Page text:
We love maps — and are happy to see that the Web seems to be proliferating with fans of geography and cartography.
So, maybe it shouldn’t come as a surprise that you can map the geographic distribution of bars. And that’s just what the professional geographers at FloatingSheep.org have done. Take a look at their recent post, The Beer Belly of America. Here’s some of what they have to say about what the data shows:
“We were quite surprised when we did a simple comparison between grocery stores and bars to discover a remarkable geographically phenomenon. We had expected that grocery stores would outnumber bars and for most parts of North America that is the case. But we could also clearly see the “beer belly of America” peeking out through the “t-shirt of data.” Starting in Illinois, the beer belly expands up into Wisconsin and first spreads westward through Iowa/Minnesota and then engulfs Nebraska, and the Dakotas before petering out (like a pair of love handles) in Wyoming and Montana.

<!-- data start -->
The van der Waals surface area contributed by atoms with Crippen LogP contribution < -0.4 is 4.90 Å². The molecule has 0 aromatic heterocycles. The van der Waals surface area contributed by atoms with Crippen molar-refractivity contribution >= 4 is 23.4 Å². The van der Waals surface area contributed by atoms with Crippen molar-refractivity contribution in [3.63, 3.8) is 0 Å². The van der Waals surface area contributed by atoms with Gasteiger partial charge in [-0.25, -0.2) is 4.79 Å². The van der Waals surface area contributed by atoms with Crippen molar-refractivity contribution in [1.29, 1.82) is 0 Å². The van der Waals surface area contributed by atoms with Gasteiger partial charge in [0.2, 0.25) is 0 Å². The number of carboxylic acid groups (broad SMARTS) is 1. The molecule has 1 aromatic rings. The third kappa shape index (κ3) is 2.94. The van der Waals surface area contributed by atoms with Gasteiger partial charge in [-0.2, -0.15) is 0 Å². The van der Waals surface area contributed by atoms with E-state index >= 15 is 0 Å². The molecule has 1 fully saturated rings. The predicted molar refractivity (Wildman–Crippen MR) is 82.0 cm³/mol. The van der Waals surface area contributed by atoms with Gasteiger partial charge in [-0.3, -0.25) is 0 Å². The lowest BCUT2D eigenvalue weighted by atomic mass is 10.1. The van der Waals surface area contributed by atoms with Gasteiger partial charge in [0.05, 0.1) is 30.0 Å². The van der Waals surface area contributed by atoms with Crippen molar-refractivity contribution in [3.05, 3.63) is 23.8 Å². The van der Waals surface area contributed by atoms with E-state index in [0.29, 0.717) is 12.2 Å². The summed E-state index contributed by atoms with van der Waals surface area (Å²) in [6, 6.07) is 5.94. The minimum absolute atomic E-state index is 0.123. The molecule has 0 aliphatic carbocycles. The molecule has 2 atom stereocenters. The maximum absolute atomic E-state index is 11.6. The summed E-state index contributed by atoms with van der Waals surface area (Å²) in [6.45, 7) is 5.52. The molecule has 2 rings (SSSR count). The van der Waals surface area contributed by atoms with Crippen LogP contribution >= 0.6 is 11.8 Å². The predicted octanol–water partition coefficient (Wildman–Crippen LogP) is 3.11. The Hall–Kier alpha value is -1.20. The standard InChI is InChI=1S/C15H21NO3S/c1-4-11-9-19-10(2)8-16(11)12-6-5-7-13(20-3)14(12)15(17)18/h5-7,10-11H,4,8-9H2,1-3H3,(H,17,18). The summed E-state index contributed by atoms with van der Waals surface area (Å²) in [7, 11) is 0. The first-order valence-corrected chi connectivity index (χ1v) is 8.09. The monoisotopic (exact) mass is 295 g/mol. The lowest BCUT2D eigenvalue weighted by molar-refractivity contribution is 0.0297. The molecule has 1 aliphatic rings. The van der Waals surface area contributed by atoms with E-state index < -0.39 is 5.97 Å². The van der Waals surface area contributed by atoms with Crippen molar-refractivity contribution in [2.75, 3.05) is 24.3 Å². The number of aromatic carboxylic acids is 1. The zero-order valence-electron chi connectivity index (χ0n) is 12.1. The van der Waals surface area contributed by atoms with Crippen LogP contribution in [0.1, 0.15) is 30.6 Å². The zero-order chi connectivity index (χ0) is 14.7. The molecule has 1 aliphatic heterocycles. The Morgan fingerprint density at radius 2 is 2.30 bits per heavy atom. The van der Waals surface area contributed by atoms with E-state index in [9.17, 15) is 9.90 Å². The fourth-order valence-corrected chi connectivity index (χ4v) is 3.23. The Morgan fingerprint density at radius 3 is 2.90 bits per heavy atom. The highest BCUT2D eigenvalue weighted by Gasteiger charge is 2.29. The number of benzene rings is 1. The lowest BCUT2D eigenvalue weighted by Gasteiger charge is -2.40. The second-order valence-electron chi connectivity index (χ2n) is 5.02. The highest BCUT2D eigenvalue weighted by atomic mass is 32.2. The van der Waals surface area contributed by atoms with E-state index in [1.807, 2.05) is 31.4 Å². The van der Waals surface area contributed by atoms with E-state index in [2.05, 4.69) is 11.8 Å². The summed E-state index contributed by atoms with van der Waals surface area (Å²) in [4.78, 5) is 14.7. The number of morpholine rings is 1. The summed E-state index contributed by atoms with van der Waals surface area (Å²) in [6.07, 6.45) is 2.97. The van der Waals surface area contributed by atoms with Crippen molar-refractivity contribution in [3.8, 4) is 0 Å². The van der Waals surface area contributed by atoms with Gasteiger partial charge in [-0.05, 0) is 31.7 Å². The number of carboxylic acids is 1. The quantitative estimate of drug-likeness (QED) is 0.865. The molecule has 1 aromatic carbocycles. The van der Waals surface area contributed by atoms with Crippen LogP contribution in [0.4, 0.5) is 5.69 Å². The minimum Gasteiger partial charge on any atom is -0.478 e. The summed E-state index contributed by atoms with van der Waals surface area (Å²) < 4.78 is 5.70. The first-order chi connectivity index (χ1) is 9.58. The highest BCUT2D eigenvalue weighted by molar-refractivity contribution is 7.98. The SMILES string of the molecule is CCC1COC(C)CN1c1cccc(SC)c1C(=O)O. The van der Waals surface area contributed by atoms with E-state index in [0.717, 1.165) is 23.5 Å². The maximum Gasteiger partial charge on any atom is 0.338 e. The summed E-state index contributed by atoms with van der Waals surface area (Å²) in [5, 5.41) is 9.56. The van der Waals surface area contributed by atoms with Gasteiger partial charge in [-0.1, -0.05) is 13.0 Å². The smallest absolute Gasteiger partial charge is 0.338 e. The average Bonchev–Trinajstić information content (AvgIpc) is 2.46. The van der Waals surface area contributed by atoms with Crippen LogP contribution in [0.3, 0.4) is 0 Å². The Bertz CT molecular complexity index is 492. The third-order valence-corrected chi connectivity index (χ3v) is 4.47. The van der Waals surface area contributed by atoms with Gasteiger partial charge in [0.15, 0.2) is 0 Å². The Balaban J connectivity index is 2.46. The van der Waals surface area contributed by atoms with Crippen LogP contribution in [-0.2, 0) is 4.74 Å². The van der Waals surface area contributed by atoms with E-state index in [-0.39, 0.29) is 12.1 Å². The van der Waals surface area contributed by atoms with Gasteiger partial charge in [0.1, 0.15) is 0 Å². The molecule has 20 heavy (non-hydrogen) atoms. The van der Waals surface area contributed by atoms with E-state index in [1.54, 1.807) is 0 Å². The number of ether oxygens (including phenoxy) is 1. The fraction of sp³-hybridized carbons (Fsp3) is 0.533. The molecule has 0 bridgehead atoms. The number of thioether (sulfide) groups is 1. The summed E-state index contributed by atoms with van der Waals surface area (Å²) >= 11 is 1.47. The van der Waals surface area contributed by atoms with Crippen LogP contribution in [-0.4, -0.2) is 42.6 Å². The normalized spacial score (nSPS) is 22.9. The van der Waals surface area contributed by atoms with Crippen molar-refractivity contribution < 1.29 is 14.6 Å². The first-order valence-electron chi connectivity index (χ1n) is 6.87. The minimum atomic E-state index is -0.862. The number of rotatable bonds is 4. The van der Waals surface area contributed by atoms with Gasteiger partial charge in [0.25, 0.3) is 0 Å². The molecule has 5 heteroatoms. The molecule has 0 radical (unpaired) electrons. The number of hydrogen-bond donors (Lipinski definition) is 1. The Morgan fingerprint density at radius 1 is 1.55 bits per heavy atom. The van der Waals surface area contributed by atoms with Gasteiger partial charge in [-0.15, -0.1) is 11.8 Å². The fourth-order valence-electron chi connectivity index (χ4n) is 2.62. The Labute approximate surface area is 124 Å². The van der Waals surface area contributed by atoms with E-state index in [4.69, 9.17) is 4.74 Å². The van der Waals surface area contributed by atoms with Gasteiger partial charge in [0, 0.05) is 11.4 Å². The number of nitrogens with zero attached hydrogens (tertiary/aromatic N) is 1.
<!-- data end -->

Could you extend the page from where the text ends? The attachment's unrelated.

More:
The clustering was so apparent that we wanted to check how it compared to the “official” data on this activity. So we gathered 2007 Census County Business Pattern on the number of establishments listed in NACIS code 722410 (Drinking places -alcoholic beverages-) and divided by Census estimates for state population totals for 2009 and found remarkable correspondence with our data.
On average there are 1.52 bars for every 10,000 people in the U.S. but the states that make up the beer belly of America are highly skewed from this average.”
From a table they include, it looks like the winners are North Dakotans, with 6.54 bars per 10,000 very cold people — at least in February! (Well, maybe we found the explanation).
Take a look at some of the other equally offbeat maps on FloatingSheep — and see also Doug Greenfield’s fascinating Map of the Week site.